Since 1990, Chile’s gross domestic product has more than doubled and its greenhouse gas (GHG) emissions increased by 150 percent. The energy sector was the largest contributor to this increase due largely to the country’s high usage of coal during the time. While economic growth and emissions have often increased at similar rates, evidence has shown that they can be decoupled, as was seen between 1999 and 2002, when Chile upped natural gas usage. Experts suggest focusing on decoupling will be key not only to Chile’s success implementing the Nationally Determined Contribution (NDC) put forth in the Paris Agreement, but also to creating a more sustainable economy. A full report detailing the evolution of GHG emissions in Chile between 1990 and 2013, which is produced by the Ministry of the Environment, will be presented at the COP 22 meeting in Morocco. (La Tercera 9/20/2016)


Residents in Chile’s capital, Santiago, are taking to the streets to protest the privatization of water utility systems. There is growing public discontent with high water prices and water shortages in the region. With climate change models predicting a 40 percent drop in the city’s water supply by 2070, a recent poll suggests that 74 percent of Chileans support a return to public ownership of water utilities. Concern over distribution and supply issues has prompted a special government committee on water resources to propose new legislation that would prioritize water as a public good for human consumption and grant greater regulatory oversight powers to the government’s Water Bureau. (The Guardian 9/15/2016)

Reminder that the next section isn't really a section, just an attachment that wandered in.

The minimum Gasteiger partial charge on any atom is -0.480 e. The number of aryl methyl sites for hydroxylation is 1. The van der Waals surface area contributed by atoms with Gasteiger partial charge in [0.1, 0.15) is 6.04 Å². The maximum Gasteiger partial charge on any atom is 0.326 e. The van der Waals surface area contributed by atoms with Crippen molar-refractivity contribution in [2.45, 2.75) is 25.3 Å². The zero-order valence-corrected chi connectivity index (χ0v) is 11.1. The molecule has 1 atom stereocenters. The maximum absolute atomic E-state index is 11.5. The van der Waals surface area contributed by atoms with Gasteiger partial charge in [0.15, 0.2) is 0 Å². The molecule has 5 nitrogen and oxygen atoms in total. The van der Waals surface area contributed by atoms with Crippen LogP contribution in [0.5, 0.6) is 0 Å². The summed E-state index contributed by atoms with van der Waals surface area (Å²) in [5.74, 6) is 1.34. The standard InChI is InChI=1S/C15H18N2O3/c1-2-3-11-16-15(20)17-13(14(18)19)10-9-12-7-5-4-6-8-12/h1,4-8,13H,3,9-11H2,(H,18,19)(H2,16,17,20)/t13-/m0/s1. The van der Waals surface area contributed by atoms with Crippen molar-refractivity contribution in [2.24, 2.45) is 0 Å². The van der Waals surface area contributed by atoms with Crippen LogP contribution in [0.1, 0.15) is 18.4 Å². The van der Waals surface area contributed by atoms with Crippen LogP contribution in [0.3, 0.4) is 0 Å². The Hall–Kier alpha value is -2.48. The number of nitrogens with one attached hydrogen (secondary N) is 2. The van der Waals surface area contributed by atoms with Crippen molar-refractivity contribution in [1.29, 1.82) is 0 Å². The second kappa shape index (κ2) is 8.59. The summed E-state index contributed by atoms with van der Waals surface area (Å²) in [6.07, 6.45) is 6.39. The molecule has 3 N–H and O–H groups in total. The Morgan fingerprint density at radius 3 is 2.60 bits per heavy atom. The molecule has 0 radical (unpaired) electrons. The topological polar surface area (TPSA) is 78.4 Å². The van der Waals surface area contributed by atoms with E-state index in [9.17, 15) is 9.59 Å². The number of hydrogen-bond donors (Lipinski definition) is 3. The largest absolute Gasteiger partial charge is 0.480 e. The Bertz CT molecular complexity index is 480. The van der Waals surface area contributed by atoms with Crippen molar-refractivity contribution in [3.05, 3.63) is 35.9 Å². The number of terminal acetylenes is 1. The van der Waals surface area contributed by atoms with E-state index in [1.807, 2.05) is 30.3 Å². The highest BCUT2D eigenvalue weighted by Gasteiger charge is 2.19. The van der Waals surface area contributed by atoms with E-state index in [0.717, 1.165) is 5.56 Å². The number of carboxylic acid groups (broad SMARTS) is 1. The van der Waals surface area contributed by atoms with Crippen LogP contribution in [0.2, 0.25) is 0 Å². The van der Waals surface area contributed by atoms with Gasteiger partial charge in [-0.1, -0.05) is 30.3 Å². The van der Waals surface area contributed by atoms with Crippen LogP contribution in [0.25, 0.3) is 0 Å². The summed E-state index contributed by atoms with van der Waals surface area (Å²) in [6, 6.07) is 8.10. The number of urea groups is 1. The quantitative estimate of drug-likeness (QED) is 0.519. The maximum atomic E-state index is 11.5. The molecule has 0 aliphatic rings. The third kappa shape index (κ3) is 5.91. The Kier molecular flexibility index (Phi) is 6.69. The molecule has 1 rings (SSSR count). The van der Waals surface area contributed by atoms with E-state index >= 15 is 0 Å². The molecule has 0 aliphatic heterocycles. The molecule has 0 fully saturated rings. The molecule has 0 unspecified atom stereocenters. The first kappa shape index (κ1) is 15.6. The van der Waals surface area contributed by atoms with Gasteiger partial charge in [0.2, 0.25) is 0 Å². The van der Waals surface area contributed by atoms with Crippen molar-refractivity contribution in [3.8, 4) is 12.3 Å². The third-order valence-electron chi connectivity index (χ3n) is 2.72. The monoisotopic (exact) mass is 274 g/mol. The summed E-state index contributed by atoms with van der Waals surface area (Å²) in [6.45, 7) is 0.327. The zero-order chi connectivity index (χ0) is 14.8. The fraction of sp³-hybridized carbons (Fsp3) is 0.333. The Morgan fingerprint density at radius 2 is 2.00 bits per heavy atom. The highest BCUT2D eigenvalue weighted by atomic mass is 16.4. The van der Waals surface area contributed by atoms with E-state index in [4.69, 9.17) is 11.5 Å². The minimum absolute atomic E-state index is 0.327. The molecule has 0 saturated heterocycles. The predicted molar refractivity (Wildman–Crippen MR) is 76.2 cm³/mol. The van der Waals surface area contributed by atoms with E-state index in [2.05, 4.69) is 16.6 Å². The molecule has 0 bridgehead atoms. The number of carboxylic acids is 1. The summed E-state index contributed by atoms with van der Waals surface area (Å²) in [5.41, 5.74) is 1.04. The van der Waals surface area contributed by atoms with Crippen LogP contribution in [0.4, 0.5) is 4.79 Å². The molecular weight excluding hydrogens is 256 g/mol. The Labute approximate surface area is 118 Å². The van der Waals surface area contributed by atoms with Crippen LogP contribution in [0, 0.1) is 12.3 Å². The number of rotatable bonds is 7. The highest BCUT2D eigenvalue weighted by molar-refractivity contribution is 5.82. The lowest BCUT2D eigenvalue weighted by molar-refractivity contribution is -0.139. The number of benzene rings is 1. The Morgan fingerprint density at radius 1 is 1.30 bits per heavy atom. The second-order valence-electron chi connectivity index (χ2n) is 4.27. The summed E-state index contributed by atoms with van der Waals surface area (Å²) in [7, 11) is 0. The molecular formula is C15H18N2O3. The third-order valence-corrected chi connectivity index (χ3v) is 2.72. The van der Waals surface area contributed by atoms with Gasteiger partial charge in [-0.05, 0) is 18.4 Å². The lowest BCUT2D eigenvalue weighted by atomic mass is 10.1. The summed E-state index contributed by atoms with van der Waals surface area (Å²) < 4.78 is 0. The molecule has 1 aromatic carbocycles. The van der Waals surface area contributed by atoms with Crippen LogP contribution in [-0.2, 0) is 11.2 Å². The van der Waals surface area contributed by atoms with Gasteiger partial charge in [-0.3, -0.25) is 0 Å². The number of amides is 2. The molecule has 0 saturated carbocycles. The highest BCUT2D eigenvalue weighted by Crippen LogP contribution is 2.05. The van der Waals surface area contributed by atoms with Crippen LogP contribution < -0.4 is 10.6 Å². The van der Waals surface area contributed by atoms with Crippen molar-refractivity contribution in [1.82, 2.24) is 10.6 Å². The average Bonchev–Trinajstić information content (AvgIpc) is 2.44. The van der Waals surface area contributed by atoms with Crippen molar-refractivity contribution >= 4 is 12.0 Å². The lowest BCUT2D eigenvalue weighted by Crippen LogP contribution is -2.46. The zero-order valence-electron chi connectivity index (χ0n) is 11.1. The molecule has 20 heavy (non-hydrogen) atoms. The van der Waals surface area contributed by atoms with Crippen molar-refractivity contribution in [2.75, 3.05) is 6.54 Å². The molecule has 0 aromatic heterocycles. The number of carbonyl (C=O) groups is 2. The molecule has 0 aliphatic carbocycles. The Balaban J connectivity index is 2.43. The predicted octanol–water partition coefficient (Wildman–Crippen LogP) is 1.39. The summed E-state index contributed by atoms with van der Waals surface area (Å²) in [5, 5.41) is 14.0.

Efforts to halt deforestation in the Monarch Butterfly Biosphere Reserve in Mexico by the Mexican Federal Attorney for Environmental Protection (Profepa), the National Commission of Natural Protected Areas (CONANP) and the Specialized Gendarmerie in Environmental Mission have proven successful thus far. Since the three agencies began cooperation earlier this year, three sawmills in the region have been shut down, equating to a three hundred thousand cubic meter decrease in illegal deforestation annually. The agencies hope the joint operation will eventually achieve zero deforestation rates in the reserve, an effort that would greatly serve to protect the species that has seen a decline in population during the last few years. The Monarchs will migrate south to Mexico for the winter in late October or early November and hibernate in oyamel fir trees through the spring. (Quadratin 9/20/2016)